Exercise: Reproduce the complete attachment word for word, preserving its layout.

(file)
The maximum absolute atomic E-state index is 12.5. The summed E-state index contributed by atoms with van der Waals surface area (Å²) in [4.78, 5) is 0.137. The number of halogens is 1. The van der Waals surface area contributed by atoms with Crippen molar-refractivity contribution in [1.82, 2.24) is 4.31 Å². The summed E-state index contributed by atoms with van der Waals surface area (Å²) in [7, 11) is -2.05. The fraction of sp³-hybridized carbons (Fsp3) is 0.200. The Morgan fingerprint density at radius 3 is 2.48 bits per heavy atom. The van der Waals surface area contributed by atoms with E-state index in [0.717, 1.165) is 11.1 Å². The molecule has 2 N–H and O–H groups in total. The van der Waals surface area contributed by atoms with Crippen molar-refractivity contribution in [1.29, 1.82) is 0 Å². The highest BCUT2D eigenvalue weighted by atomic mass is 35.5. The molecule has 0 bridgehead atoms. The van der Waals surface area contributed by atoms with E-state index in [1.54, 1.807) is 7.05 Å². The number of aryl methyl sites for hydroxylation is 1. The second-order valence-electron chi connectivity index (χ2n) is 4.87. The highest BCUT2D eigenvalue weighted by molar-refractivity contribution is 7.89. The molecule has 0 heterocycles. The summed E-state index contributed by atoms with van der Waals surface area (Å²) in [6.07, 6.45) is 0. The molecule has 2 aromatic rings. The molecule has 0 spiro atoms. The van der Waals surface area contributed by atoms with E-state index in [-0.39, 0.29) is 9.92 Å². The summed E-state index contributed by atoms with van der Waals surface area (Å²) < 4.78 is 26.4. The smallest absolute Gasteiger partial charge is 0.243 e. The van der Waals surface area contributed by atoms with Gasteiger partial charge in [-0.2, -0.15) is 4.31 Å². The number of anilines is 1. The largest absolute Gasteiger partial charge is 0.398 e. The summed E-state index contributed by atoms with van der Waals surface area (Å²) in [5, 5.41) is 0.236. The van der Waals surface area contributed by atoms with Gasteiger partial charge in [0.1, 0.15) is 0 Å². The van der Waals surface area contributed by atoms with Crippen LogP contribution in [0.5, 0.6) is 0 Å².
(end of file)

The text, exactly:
The maximum absolute atomic E-state index is 12.5. The summed E-state index contributed by atoms with van der Waals surface area (Å²) in [4.78, 5) is 0.137. The number of halogens is 1. The van der Waals surface area contributed by atoms with Crippen molar-refractivity contribution in [1.82, 2.24) is 4.31 Å². The summed E-state index contributed by atoms with van der Waals surface area (Å²) in [7, 11) is -2.05. The fraction of sp³-hybridized carbons (Fsp3) is 0.200. The Morgan fingerprint density at radius 3 is 2.48 bits per heavy atom. The van der Waals surface area contributed by atoms with E-state index in [0.717, 1.165) is 11.1 Å². The molecule has 2 N–H and O–H groups in total. The van der Waals surface area contributed by atoms with Crippen molar-refractivity contribution in [1.29, 1.82) is 0 Å². The highest BCUT2D eigenvalue weighted by atomic mass is 35.5. The molecule has 0 bridgehead atoms. The van der Waals surface area contributed by atoms with E-state index in [1.54, 1.807) is 7.05 Å². The number of aryl methyl sites for hydroxylation is 1. The second-order valence-electron chi connectivity index (χ2n) is 4.87. The highest BCUT2D eigenvalue weighted by molar-refractivity contribution is 7.89. The molecule has 0 heterocycles. The summed E-state index contributed by atoms with van der Waals surface area (Å²) in [6.07, 6.45) is 0. The molecule has 2 aromatic rings. The molecule has 0 spiro atoms. The van der Waals surface area contributed by atoms with E-state index in [-0.39, 0.29) is 9.92 Å². The summed E-state index contributed by atoms with van der Waals surface area (Å²) < 4.78 is 26.4. The smallest absolute Gasteiger partial charge is 0.243 e. The van der Waals surface area contributed by atoms with Gasteiger partial charge in [-0.2, -0.15) is 4.31 Å². The number of anilines is 1. The largest absolute Gasteiger partial charge is 0.398 e. The summed E-state index contributed by atoms with van der Waals surface area (Å²) in [5, 5.41) is 0.236. The van der Waals surface area contributed by atoms with Gasteiger partial charge in [0.1, 0.15) is 0 Å². The van der Waals surface area contributed by atoms with Crippen LogP contribution in [0.5, 0.6) is 0 Å².